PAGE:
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Service Reflection 101

How to Help Kids Make the Most of Their Volunteering Experience

Reflecting on your family volunteer experience allows children to grapple with the range of emotions that arise, learn about important social issues, and apply what they have learned to future experiences. Plus, it also sparks some meaningful conversations!

Before

  • Talk to your children about their expectations and assumptions.

    • What do you think you will do and what will it be like?

    • What needs does this job fill?

    • What impact will you have?

    • Is there anything that makes you nervous or uneasy?

  • Describe what the experience will be like. (“When we get there, we’ll unload our groceries.  Dad will start chopping vegetables, and you and I will set the table.”)

  • Read books together about whatever issues you’ll be facing in your work.  For a list of possibilities, visit our Books & Websites page.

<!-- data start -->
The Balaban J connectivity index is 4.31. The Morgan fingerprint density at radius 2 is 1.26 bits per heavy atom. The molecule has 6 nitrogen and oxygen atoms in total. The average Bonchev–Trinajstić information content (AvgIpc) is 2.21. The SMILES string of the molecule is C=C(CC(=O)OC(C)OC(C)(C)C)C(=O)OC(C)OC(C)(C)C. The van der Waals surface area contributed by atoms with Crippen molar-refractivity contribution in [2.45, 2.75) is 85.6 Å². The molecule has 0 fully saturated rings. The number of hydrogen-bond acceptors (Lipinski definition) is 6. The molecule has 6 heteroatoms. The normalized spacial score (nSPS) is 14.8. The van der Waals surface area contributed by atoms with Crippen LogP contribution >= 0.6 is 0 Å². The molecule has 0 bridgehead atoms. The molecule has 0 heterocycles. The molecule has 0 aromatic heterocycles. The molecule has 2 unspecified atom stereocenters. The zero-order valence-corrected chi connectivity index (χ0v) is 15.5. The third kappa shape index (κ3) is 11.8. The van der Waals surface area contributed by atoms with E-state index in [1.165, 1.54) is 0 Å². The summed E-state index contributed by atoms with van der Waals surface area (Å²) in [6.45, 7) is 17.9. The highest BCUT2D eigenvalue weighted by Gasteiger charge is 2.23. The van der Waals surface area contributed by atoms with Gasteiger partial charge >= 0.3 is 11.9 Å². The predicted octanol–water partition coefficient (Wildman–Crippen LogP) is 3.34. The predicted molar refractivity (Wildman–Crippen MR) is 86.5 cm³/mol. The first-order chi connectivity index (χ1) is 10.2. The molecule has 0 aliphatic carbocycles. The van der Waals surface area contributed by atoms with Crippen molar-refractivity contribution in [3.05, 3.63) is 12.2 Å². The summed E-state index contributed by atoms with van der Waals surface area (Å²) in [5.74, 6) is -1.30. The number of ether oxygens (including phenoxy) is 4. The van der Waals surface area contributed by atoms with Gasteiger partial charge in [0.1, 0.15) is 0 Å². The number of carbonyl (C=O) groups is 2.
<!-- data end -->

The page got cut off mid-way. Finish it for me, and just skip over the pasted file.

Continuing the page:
During

  • Notice behaviors, issues or concerns that you might want to discuss later.

  • Take photographs (if appropriate) to use for a photo album, book or scrapbook.

  • Provide assurances and explanations. (“I like the way you spoke with the elderly woman.” “These kids don’t know how to cut their own meat. Can you help?”)

After

Teach compassion with the art of conversation.
  • Encourage your children to reflect on their experience in different ways: draw a picture, create a collage, write a letter or journal.

  • Have conversations and ask questions about your experience:

    • "How did you make a difference?"

    • "Did anything surprise you? If so, what?"

    • "Did anything happen that made you feel uncomfortable?"

    • "What did you learn that you didn’t know before?"

    • "What did you like most?"

    • "What was most difficult?"

    • "What would you do differently if you had it to do over?"

  • Describe an incident or tell a story that occurred during your experience.

  • Create a scrapbook, book or photo album of your service experiences.

  • Younger children love to hear the “story” of their experiences told back to them.

  • If your child is older, you can talk about what society should do about the issue you’ve encountered.

  • Emphasize what you’ve accomplished.

  • Write a letter together to someone you met while volunteering or to someone (grandparent, aunt, friend) about the experience.

  • Read more books and compare your own experiences to those of the characters.


Keep talking with these fun projects and printables.